As a result of the diplomatic ties between Israel and the United Arab Emirates, two of the countries’ major banks have signed a co-operative agreement that aims at better economic flexibility between the states.
Israel’s largest bank, Hapoalim, announced on Monday that it had signed an agreement with the National Bank of Dubai ahead of the official establishment of diplomatic ties between the nations that is slated to take place today, at a signing ceremony at the White House. According to sources, this memorandum was part of a broader engagement between the UAE and Israel to further peace, dialogue, and stability and establish cooperation to promote sustainable development.
The agreement that had been signed last week aims at a better economic and business cooperation between the two countries. As reported by the Times of Israel, Dov Kotler, Hapoalim’s CEO, led an Israeli business delegation to the UAE last week and met with top Emirati business leaders. He said in a statement Monday that the agreement would allow Israeli clients direct transactions in the UAE and other countries.
Commenting about the agreement being a step in the right direction, National Bank of Dubai CEO Shayne Nelson said that the agreement with Hapoalim “will open new business and trade opportunities for our clients and further enhance our leading position as a trusted banking partner to businesses across the region.”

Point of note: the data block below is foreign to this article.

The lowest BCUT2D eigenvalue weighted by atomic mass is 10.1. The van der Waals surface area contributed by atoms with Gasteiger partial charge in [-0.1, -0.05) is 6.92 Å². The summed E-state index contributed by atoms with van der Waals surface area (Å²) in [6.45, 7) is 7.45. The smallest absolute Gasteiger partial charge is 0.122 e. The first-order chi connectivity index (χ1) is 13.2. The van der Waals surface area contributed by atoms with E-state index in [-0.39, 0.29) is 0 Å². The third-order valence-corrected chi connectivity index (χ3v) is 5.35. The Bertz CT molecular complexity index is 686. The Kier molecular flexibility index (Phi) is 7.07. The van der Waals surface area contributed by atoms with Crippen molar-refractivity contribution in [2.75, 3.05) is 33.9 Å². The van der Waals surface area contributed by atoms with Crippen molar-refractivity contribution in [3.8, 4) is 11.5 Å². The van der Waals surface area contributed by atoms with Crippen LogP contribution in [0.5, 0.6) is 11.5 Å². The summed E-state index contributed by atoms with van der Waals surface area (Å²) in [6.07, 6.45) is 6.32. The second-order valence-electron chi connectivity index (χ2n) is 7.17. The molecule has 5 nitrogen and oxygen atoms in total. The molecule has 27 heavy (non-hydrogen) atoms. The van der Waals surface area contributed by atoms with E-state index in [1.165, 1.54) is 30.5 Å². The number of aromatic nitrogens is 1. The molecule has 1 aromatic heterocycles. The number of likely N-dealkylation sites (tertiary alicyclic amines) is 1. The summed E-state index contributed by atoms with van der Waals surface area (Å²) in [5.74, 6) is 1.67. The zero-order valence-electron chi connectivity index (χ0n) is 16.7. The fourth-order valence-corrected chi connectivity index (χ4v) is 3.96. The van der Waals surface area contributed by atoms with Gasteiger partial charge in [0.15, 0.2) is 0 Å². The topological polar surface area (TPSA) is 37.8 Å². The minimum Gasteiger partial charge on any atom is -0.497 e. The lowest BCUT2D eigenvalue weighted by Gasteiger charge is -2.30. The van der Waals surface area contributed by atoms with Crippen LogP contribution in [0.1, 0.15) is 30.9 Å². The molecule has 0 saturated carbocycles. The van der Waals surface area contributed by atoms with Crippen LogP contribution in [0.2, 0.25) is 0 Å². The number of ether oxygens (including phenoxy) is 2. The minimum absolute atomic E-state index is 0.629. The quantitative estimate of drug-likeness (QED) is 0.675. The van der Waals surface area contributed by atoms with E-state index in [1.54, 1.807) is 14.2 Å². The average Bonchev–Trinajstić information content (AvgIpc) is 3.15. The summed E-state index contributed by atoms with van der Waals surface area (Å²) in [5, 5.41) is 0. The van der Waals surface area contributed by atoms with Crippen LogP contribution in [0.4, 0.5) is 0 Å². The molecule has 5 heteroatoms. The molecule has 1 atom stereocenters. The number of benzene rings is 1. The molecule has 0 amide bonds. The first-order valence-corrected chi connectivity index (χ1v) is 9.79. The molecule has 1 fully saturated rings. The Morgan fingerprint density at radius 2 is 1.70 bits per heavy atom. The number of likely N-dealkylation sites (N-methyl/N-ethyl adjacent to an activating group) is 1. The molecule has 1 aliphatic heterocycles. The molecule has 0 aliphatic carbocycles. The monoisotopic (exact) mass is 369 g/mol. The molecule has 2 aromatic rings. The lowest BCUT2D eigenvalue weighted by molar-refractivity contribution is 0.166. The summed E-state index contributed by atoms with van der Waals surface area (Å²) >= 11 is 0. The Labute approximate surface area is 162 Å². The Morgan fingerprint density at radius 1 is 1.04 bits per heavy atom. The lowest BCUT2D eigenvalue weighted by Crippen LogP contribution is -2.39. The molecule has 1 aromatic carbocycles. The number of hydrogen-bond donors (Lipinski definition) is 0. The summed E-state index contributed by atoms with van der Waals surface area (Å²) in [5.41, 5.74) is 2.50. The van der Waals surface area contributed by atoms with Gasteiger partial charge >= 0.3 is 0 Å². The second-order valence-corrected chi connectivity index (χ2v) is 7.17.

According to economists, after years of covert trade exceeding $1 billion annually, the oil-rich Emirates and Israel, home to a thriving diamond trade, pharmaceutical companies, and tech start-ups, are eager to take their ties public, benefitting both nations in the mix. The agreement is also speculated to relieve lots of economic strain that has been brought upon the UAE due to the coronavirus pandemic, as oil demands have shrunk and tourism is on a halt.
The agreement will also ensure that a healthy influx of Israeli investment and travel will flow into the sheikhdom, further providing a fertile ground for Israeli entrepreneurs to set up shop and well-to-do expatriates to purchase luxury apartments in the coastal emirate of Dubai, which is struggling to cope with the financial fallout of the virus. In anticipation of prospective Israeli visitors, the UAE’s Department of Culture and Tourism has already asked that all hotels prepare to offer certified kosher food.
The Israel-UAE-Bahrain agreement brokered by the US, which aims at normalization of relations between the three nations, will be signed today, at a ceremony at the White House. Prime Minister Benjamin Netanyahu will represent Israel at the event, and the UAE and Bahrain will be represented at the signing ceremony by their foreign ministers.